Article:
The story "Marigolds" has, in effect, two Lizabeth's: the adolescent girl on the brink of adulthood and the wiser, mature adult woman looking back across the decades to analyze and try to understand her younger self.
Lizabeth's adolescence affects her decisions and actions in the story, because she does not yet understand why she acts the way she does. For example, when she first torments Miss Lottie along with the other, younger children, she is too immature to see Lottie as a human being like herself. As Lizabeth notes:
When we were tiny children, we thought Miss Lottie was a witch and we made up tales that we half believed ourselves about her exploits. We were far too sophisticated now, of course, to believe the witch nonsense. But old fears have a way of clinging like cobwebs . . .
In other words, the adolescent Lizabeth is as yet unable to drop the childish concept that Miss Lottie is a witch.
Lizabeth is no longer just a child, however. Life has become complicated for her. She is old enough as an adolescent to have conflicted feelings about her taunting attack on the old woman, but not mature enough to control her impulse to lash out. After mocking the Miss Lottie, she thinks:
Suddenly I was ashamed, and I did not like being ashamed. The child in me sulked and said it was all in fun, but the woman in me flinched at the thought of the malicious attack that I had led.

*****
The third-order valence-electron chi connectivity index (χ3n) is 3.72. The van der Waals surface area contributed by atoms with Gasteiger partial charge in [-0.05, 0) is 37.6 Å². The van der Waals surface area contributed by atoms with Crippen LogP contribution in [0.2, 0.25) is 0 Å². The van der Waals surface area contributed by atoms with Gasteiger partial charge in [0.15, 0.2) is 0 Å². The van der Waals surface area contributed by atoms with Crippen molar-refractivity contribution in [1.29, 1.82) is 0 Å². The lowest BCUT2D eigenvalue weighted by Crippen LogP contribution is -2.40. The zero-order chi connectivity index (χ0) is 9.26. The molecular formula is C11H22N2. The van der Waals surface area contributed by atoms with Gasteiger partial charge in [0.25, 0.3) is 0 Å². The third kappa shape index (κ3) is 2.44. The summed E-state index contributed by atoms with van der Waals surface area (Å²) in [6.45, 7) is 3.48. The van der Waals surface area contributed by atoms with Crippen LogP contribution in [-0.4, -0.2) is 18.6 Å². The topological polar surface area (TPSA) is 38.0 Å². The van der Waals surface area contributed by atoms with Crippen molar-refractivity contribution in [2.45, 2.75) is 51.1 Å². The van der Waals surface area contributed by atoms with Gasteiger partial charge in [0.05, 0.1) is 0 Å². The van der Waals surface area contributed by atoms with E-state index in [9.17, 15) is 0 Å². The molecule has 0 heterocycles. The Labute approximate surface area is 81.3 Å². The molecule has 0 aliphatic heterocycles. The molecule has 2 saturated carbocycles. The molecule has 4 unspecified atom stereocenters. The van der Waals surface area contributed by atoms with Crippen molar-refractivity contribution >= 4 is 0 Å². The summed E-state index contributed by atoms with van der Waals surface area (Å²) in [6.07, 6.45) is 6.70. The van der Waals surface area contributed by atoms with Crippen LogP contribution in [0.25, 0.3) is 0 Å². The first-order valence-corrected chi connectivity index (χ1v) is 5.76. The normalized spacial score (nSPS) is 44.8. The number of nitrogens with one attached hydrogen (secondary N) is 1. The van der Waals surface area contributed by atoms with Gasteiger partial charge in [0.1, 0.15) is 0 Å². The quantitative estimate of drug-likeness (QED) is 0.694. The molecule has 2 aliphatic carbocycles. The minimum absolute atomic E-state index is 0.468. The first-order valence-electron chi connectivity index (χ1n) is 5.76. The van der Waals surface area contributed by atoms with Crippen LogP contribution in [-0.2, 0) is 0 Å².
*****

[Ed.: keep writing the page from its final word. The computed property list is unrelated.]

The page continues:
Later, when she overhears her father lamenting his inability to find work as a black man in the Great Depression, and then sobbing about it, she is distressed, because her father has always been a pillar of strength. She thinks:
my father, who was the rock on which the family had been built, was sobbing like the tiniest child. Everything was suddenly out of tune, like a broken accordion. Where did I fit into this crazy picture? I do not now remember my thoughts, only a feeling of great bewilderment and fear.
It is typical of an adolescent to act out of a torrent of emotions, such as fear and bewilderment, without fully comprehending her motivations. When she gets out of bed at night and destroys Miss Lottie's marigolds, her adolescent self doesn't understand why she is doing this. It her adult self looking back that supplies the reasons: that she was feeling hopeless, degraded, torn between childhood and adulthood, and afraid.
However, this "violent, crazy act was the last act of childhood." Lizabeth suddenly realizes that Miss Lottie is not a witch, but fully a broken, suffering human being. As Lizabeth grasps this, she becomes an adult who has
the beginning of compassion, and one cannot have both compassion and innocence.
In sum, Lizabeth's adolescent "innocence" or lack of awareness makes it difficult for her to control her impulses and to perceive a much older woman as fully human. As a result of her immaturity, Lizabeth behaves aggressively and cruelly. Feelings of anger, fear, and despair run through her, but through most of the story she is too close to childhood to analyze them or to channel them in productive ways. She must become an adult to learn to behave with restraint and compassion.